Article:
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8. Ramos v. Rodriguez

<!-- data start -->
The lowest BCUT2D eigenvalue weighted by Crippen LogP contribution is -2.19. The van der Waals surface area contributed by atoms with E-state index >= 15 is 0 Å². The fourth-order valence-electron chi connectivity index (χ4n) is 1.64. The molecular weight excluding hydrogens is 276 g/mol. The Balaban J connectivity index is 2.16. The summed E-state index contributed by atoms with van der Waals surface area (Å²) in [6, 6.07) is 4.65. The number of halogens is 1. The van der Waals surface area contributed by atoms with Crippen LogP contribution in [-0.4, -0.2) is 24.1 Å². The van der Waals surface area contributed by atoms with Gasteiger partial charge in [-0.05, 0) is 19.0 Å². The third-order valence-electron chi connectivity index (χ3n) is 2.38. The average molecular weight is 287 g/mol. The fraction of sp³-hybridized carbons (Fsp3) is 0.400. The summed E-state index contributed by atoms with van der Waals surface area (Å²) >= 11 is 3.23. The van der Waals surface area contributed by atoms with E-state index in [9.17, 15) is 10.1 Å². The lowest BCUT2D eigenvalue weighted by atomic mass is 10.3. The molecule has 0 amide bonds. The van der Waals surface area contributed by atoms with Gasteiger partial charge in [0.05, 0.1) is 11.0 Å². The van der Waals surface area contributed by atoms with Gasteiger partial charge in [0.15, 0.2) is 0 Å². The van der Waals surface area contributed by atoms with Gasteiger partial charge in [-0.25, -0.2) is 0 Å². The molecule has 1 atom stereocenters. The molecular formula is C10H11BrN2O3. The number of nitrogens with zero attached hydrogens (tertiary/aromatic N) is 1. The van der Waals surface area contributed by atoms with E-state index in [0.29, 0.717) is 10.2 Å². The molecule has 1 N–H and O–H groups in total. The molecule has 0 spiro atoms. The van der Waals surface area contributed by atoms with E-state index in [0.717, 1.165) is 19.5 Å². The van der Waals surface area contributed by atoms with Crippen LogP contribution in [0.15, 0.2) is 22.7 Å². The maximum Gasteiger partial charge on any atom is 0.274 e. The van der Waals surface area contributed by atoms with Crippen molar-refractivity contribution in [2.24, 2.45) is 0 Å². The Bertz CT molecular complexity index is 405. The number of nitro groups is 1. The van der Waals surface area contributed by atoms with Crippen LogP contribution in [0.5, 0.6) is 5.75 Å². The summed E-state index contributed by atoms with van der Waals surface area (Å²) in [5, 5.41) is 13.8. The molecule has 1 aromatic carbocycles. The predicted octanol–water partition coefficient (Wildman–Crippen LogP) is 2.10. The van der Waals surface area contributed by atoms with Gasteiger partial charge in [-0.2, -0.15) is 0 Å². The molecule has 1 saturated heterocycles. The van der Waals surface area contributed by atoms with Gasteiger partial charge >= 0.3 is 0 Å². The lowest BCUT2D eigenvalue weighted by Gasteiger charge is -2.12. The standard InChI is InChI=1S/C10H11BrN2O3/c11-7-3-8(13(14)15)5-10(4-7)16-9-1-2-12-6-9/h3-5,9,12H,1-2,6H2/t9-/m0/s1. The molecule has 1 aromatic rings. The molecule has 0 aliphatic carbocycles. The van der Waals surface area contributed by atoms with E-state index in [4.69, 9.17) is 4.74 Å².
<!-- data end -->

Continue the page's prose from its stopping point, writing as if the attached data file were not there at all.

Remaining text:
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   THIRD DIVISION [G.R. No. 94033. May 29, 1995.] FELICIANO RAMOS, Substituted by his heirs throughVALERIANA VDA. DE RAMOS ,  petitioners  ,   vs.  HONORABLEFRANCISCO C. RODRIGUEZ, Presiding Judge, RTC, Branch 77,San Mateo, Rizal and LAND REGISTRATION AUTHORITY  , respondents  .  Joanes G  .  Caacbay for petitioners. The Solicitor General for respondents. SYLLABUS 1.LAND REGISTRATION; DECREE OF ADJUDICATION OF LAND; DOES NOTBECOME FINAL UNTIL AFTER THE EXPIRATION OF ONE (1) YEAR AFTER THE ENTRYOF THE FINAL DECREE OF REGISTRATION. — . . . Unlike ordinary civil actions, theadjudication of land in a cadastral or land registration proceeding does not becomefinal, in the sense of incontrovertibility(,) until after the expiration of one (1) yearafter (sic) the entry of the final decree of registration. This Court, in severaldecisions, has held that as long as a final decree has not been entered by the LandRegistration Commission (now NLTDRA) and the period of one (1) year has notelapsed from the date of entry of such decree, the title is not finally adjudicated andthe decision in the registration proceeding continues to be under the control andsound discretion of the court rendering it. 2.ID.; LAND REGISTRATION AUTHORITY; LIMITATION ON ITS MINISTERIAL DUTY TO ISSUE DECREE OF REGISTRATION. — It is argued by petitioners that theissuance of the decree of registration and the certificate of title by the LRA is aministerial duty which follows as a matter of course the order of the court directingit to issue said decree. This, too, has been squarely met in Gomez  , thus: Petitionersinsist that the duty of the respondent land registration officials to issue the decree ispurely ministerial. It is ministerial in the sense that they act under the orders of thecourt and the decree must be in conformity with the decision of the court and withthe data found in the record, and they have no discretion in the matter. However, if they are in doubt upon any point in relation to the preparation and issuance of thedecree, it is their duty to refer the matter to the court. They act, in this respect, asofficials of the court and not as administrative officials, and their act is the act of thecourt. They are specifically called upon to 'extend assistance to courts in ordinaryand cadastral land registration proceedings.' 3.ID.; ID.; ID.; APPLICATION IN CASE AT BAR. — In the case at bench,Administrator Bonifacio filed his report as an officer of the court precisely to informthe latter that the NLTDRA cannot comply with the order to issue a decree because  the subject lot sought to be registered was discovered to have been already decreedand titled in the name of the Payatas Estate. Under these circumstances, the LRA isnot legally obligated to follow the court's order. This is also one of the reasons whywe have to reject the claim of petitioners that the court's Order for Issuance of Decree is the reckoning point in determining the timeliness of a petition to re-openor review the decree of registration in view of the ministerial nature of the LRA'sduty. The other reason is that the one-year period stated in Section 32 of P.D. 1529within which a petition to re-open and review the decree of registration clearlyrefers to the decree of registration described in Section 31 of the said P.D., whichdecree is prepared and issued by the Commissioner of Land Registration.4.ID.; ID.; NO POWER TO REPRESENT THE GOVERNMENT IN LANDREGISTRATION PROCEEDING. — Under the Administrative Code of 1987, theSolicitor General is bound to [r]epresent the Government in all land registrationand related proceedings. Add to this fact the that P.D. 1529 itself, specificallySection 6 thereof which enumerates the functions of the Commissioner of LandRegistration, is bereft of any grant of power to the LRA or to the Commissioner tomake the same representation as the Office of the Solicitor General in behalf of thegovernment in land registration proceedings.5.ID.; TITLE ISSUED UNDER TORRENS SYSTEM; ENJOYS CONCLUSIVEPRESUMPTION. — It must be noted that petitioners failed to rebut the LRA reportand only alleged that the title of the Payatas Estate was spurious, without offeringany proof to substantiate this claim. TCT No. 8816, however, having been issuedunder the Torrens system, enjoys the conclusive presumption of validity. As wedeclared in an early case, [t]he very purpose of the Torrens system would bedestroyed if the same land may be subsequently brought under a second action forregistration. The application for registration of the petitioners in this case would,under the circumstances, appear to be a collateral attack of TCT No. 8816 which isnot allowed under Section 48 of P.D. 1529. D E C I S I O NROMERO ,  J p :Feliciano Ramos applied for the registration of a parcel of land in San Jose,Rodriguez, Montalban, Rizal, identified as Lot 125-B of subdivision plan Psd-760with a total area of 156,485 square meters. Upon his death on April 6, 1982 andduring the pendency of said application, Feliciano was substituted by his heirs,petitioners herein.After issuing an order of general default, respondent judge rendered adecision on July 28, 1988, adjudicating the said lot to the petitioners.  LLjur On September 12, 1988, the court a quo   issued an Order for Issuance of Decree stating that the July 28, 1988 decision had become final and directing theAdministrator of National Land Titles and Deeds Registration Administration  (NLTDRA) 1  to comply with Section 39 of Presidential Decree No. 1529,that is, to prepare the decree and certificate of registration.Instead of issuing the said decree, NLTDRA Administrator TeodoroG. Bonifacio submitted a report dated September 26, 1988, which wasearlier required by the court, recommending that the July 28, 1988decision be set aside after due hearing because the subject lot waspart of Lot 125, Psu-32606 which is already covered by TransferCertificate of Title (TCT) No. 8816 issued on October 29, 1924, in CaseNo. 1037 in the name of the Payatas Estate Improvement Company, andwhich was assigned Decree No. 1131 on January 31, 1905. Petitionerslater claimed that TCT No. 8816 was fraudulent but they failed topresent any evidence in support of such allegation.Several settings for the hearing were made before the court in anorder dated February 2, 1990, merely noted the said report. The courtopined that it cannot set aside its (July 28, 1988) decision on the basisof the report dated September 26, 1988, which was received by thisCourt on October 10, 1988, after the finality of its decision. It addedthat the proper remedy of the government was an action for annulmentof judgment.  cdrep Bonifacio filed on March 9, 1990, through the Chief Legal Officer of the Land Registration Authority (LRA), a motion for reconsideration onthe February 2, 1990, order.On May 29, 1990, the court a quo issued an order granting themotion for reconsideration, denying petitioner's application forregistration, setting aside its decision dated July 28, 1988, as well as itsorder for the issuance of decree dated September 12, 1988 anddenying the petition to re-direct the LRA to issue the decree of registration. The court noted that the subject lot was already coveredby an existing certificate of title and that no final decree has yet beenissued by the LRA.Petitioners are now asking the Court to set aside the Trial Court'sMay 29, 1990, order on the strength of the principle of finality of  judgments.This issue has already been settled in a similar case,   2  where theCourt declared that: . . . Unlike ordinary civil actions, the adjudication of land in acadastral or land registration proceeding does not become final, inthe sense of incontrovertibility(,) until after the expiration of one(1) year after (sic) the entry of the final decree of registration.This Court, in several decisions, has held that as long as a finaldecree has not been entered by the Land Registration Commission(now NLTDRA) and the period of one (1) year has not elapsed fromthe date of entry of such decree, the title is not finally adjudicatedand the decision in the registration proceeding continues to beunder the control and sound discretion of the court rendering it.   It is also argued by petitioners that the issuance of the decree of registration and the certificate of title by the LRA is a ministerial dutywhich follows as a matter of course the order of the court directing it toissue said decree. This, too, has been squarely met in Gomez  , thus: Petitioners insist that the duty of the respondent landregistration officials to issue the decree is purely ministerial. It isministerial in the sense that they act under the orders of thecourt and the decree must be in conformity with the decision of the court and with the data found in the record, and they have nodiscretion in the matter. However, if they are in doubt upon anypoint in relation to the preparation and issuance of the decree, itis their duty to refer the matter to the court. They act, in thisrespect, as officials of the court and not as administrative officials,and their act is the act of the court. They are specifically calledupon to 'extend assistance to courts in ordinary and cadastral landregistration proceedings.' In the case at bench, Administrator Bonifacio filed his report as anofficer of the court precisely to inform the latter that the NLTDRAcannot comply with the order to issue a decree because the subject lotsought to be registered was discovered to have been already decreedand titled in the name of the Payatas Estate. Under thesecircumstances, the LRA is not legally obligated to follow the court'sorder.  cdll This is also one of the reasons why we have to reject the claim of petitioners that the court's Order for the Issuance of Decree is thereckoning point in determining the timeliness of a petition to re-open orreview the decree of registration in view of the ministerial nature of theLRA's duty. The other reason is that the one-year period stated inSection 32 of P.D. 1529 within which a petition to re-open and reviewthe decree of registration clearly refers to the decree of registrationdescribed in Section 31 of the said P.D., which decree is prepared andissued by the Commissioner of Land Registration. Finally, petitioners aver that respondent judge committed graveabuse of discretion in setting aside the July 28, 1988, decision and theorder for issuance of decree dated September 12, 1988, upon the meremotion for reconsideration filed by the LRA, not by the SolicitorGeneral, of the February 2, 1990 order.Under the Administrative Code of 1987, the Solicitor General isbound to [r]epresent the Government in all land registration andrelated proceedings.   3  Add to this fact that P.D. 1529 itself, specificallySection 6 thereof which enumerates the functions of the Commissionerof Land Registration, is bereft of any grant of power to the LRA or tothe Commissioner to make the same representation as the Office of theSolicitor General in behalf of the government in land registration